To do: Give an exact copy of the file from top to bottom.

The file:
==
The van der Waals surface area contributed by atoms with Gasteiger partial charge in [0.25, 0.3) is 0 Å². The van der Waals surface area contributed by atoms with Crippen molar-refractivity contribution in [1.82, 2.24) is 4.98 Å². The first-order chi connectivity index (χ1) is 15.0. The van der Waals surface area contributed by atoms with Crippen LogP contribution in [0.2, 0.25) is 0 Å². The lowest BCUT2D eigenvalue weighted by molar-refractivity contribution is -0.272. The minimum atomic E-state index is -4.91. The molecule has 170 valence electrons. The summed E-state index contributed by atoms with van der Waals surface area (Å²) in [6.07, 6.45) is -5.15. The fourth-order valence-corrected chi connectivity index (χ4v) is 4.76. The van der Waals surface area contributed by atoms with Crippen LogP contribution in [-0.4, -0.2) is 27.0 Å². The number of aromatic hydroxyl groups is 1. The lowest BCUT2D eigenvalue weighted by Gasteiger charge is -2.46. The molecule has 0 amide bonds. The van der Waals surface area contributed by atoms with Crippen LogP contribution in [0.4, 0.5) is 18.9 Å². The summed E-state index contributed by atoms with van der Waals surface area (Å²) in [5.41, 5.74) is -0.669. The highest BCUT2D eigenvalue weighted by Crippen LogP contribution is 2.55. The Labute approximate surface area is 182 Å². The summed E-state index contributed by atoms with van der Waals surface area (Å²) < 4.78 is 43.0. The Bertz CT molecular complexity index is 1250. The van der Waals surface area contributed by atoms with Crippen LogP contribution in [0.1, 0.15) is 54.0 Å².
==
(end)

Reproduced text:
The van der Waals surface area contributed by atoms with Gasteiger partial charge in [0.25, 0.3) is 0 Å². The van der Waals surface area contributed by atoms with Crippen molar-refractivity contribution in [1.82, 2.24) is 4.98 Å². The first-order chi connectivity index (χ1) is 15.0. The van der Waals surface area contributed by atoms with Crippen LogP contribution in [0.2, 0.25) is 0 Å². The lowest BCUT2D eigenvalue weighted by molar-refractivity contribution is -0.272. The minimum atomic E-state index is -4.91. The molecule has 170 valence electrons. The summed E-state index contributed by atoms with van der Waals surface area (Å²) in [6.07, 6.45) is -5.15. The fourth-order valence-corrected chi connectivity index (χ4v) is 4.76. The van der Waals surface area contributed by atoms with Crippen LogP contribution in [-0.4, -0.2) is 27.0 Å². The number of aromatic hydroxyl groups is 1. The lowest BCUT2D eigenvalue weighted by Gasteiger charge is -2.46. The molecule has 0 amide bonds. The van der Waals surface area contributed by atoms with Crippen LogP contribution in [0.4, 0.5) is 18.9 Å². The summed E-state index contributed by atoms with van der Waals surface area (Å²) in [5.41, 5.74) is -0.669. The highest BCUT2D eigenvalue weighted by Crippen LogP contribution is 2.55. The Labute approximate surface area is 182 Å². The summed E-state index contributed by atoms with van der Waals surface area (Å²) < 4.78 is 43.0. The Bertz CT molecular complexity index is 1250. The van der Waals surface area contributed by atoms with Crippen LogP contribution in [0.1, 0.15) is 54.0 Å².